On August 7, Elon Musk tweeted that he was considering taking Tesla (NASDAQ:TSLA) private at $420 a share, a move that boosted Tesla stock into hyperdrive costing short sellers an estimated $1.3 billion in a single day of trading.
It appears Musk is throwing down the gauntlet at the feet of President Trump in an effort to win the contest for craziest Tweeter on the planet.
It’s Not Illegal
Some have even speculated that Musk’s tweet was illegal and is being investigated by the SEC.
Personally, I agree with CNBC’s Jim Cramer that Musk did no wrong.
“Musk has every right to say that he has a potential $420-per-share takeover bid lined up, provided that he doesn’t sell stock into the hype. As long as there’s no dump with the pump, it’s arguably a legitimate thing to say.”
Why is it okay for short sellers to make all kinds of ridiculous accusations against the company through tweets and special reports with absolutely no consequences, yet Musk muses about a takeover bid he’s considering and the shorts go apoplectic?
It reminds me of the Tweeter in Chief who makes plenty of false accusations and yet complains when the media draws attention to these falsehoods.
In my opinion, the short sellers doth protest too much.
The Real Issue
I first wondered in May if Tesla stock, which was trading around $300 at the time, was headed to $200 or $400.
I went with the latter suggesting that only a disastrous quarterly report would hurt the near-term trajectory of its stock.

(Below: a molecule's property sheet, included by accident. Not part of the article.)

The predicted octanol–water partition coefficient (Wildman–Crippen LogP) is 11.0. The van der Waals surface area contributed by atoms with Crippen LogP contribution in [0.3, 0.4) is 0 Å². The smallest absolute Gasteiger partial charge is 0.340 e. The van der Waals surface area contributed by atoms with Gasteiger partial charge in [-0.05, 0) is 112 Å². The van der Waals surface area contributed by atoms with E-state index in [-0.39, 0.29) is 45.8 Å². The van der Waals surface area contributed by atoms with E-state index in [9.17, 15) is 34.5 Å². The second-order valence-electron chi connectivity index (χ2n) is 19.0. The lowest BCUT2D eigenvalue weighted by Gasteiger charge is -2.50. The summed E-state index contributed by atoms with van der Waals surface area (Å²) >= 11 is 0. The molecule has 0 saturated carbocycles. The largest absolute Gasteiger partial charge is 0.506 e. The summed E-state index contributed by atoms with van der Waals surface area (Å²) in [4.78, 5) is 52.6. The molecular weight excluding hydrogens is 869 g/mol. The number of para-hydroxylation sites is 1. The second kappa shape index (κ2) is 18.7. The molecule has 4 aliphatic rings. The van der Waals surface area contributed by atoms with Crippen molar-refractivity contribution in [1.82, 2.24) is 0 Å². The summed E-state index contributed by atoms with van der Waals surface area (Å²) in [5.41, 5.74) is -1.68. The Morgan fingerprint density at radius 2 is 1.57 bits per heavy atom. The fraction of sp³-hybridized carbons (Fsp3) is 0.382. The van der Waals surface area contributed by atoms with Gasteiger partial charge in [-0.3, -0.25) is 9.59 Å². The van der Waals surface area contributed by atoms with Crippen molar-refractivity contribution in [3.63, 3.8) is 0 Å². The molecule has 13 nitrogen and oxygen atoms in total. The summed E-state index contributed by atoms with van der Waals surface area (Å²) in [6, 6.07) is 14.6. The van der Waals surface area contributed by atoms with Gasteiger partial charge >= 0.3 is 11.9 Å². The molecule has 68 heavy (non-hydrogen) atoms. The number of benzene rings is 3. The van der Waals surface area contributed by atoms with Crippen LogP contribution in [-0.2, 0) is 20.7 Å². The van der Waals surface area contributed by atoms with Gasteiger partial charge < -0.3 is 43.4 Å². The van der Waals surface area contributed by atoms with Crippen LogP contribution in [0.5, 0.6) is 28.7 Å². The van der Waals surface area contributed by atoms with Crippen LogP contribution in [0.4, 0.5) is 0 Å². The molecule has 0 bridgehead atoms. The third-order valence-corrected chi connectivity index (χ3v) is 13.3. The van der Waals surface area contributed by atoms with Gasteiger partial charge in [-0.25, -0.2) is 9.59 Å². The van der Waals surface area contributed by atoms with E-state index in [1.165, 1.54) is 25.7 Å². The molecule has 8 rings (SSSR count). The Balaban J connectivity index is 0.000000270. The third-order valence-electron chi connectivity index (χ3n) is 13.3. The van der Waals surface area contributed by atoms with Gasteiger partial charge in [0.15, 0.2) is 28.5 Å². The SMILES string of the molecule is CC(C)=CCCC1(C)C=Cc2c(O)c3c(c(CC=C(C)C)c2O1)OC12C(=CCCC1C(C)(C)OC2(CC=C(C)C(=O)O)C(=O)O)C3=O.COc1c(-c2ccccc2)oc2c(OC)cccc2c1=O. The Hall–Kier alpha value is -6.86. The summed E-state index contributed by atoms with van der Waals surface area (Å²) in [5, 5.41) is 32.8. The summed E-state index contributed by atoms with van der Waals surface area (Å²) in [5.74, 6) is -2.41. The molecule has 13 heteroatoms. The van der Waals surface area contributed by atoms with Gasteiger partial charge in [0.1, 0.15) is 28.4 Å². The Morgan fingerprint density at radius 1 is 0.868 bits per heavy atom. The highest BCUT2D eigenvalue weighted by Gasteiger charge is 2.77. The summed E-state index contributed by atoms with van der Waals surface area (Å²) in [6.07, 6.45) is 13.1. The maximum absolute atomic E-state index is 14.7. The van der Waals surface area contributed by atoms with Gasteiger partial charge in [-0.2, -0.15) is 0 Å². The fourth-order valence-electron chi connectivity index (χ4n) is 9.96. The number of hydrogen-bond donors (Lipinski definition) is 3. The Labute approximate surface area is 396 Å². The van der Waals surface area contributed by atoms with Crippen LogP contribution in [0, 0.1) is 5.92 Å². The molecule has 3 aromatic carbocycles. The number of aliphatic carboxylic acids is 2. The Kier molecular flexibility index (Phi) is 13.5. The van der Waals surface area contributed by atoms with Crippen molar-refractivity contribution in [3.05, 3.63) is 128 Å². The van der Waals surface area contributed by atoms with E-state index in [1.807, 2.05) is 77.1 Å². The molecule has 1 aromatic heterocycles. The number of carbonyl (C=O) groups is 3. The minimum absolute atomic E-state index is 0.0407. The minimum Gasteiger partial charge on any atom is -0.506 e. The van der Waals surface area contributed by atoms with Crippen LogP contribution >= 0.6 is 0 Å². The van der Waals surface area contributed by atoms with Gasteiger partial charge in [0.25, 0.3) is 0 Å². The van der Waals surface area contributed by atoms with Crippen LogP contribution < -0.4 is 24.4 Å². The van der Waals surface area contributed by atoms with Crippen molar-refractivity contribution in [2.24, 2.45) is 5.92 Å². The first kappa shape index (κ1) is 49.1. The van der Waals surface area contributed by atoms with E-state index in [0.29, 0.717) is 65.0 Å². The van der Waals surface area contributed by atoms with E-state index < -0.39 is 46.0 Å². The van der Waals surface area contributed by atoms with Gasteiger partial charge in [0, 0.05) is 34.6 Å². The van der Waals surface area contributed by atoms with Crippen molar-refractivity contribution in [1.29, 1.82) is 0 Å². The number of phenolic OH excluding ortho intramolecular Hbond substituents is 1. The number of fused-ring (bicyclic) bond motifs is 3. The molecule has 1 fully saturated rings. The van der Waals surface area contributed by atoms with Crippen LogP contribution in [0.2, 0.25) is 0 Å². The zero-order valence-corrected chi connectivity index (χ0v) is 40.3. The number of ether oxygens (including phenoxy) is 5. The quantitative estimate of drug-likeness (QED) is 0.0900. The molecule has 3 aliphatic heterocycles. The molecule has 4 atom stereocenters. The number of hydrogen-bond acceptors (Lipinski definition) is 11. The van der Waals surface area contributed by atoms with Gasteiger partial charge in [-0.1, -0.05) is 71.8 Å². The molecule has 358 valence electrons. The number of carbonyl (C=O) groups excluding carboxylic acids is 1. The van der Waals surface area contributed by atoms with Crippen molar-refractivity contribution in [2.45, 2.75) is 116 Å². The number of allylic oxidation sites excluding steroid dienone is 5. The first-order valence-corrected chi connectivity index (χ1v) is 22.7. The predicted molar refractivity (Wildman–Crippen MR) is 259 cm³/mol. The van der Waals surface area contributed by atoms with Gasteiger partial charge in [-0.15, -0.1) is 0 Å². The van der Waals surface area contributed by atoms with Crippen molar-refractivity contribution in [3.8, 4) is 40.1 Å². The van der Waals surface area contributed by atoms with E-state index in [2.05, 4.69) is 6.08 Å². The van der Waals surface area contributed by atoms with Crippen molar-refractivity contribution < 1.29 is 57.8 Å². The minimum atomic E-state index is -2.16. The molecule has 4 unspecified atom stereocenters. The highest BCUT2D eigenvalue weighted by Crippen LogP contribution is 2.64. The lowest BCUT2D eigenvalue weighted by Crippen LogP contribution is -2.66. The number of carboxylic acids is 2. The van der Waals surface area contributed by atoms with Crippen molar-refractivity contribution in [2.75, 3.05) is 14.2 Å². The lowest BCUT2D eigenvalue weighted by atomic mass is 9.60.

Fast forward three months and I was once again asking the same question after New York Post writer Maureen Callahan accused of Elon Musk being a total fraud and a failure in life — two assertions that have no basis in reality.
A volatile personality, perhaps, but a failure? How many car companies are launched each year? Very few. Musk’s accomplishments are obvious to any objective observer.
So, July 23, I doubled down suggestingn Tesla stock was a buy under $300, and would hit $400 by the end of the year; it came within 4% of that high-water-mark Aug. 7 before settling back into the $350s.
The shorts seem to believe that those long Tesla stock would jump at a $420 offer but I’m not so sure.
Why would the Saudi Public Investment Fund acquire an almost 5% stake in the company if it felt $400 or thereabouts was the best-case scenario?
It wouldn’t unless of course, it intends to do the heavy lifting for Musk’s go-private offer in which case I highly doubt other institutions would acquiesce without looking for a little more meat on the bone.
If you’re holding a big short position you’ve got to be worried that Musk is serious because if that’s the case, $420 is nothing more than a stalking horse bid with the ultimate price to move above $500.
The Bottom Line on Tesla Stock
Like my colleague, Luke Lango stated: if you own TSLA stock you must stay the course because things are about to get a whole lot more interesting.
Personally, I think being public brings a lot of PR to the carmaker that it wouldn’t necessarily get as a private company, making a go-private deal a double-edged sword.
On the one hand, it doesn’t have to worry about quarterly production numbers from the Model 3. On the other hand, it loses a lot of free press that likely sells more vehicles.
Is $420 enough? Sorry, Elon, you’ll have to do better.
As of this writing Will Ashworth did not hold a position in any of the aforementioned securities.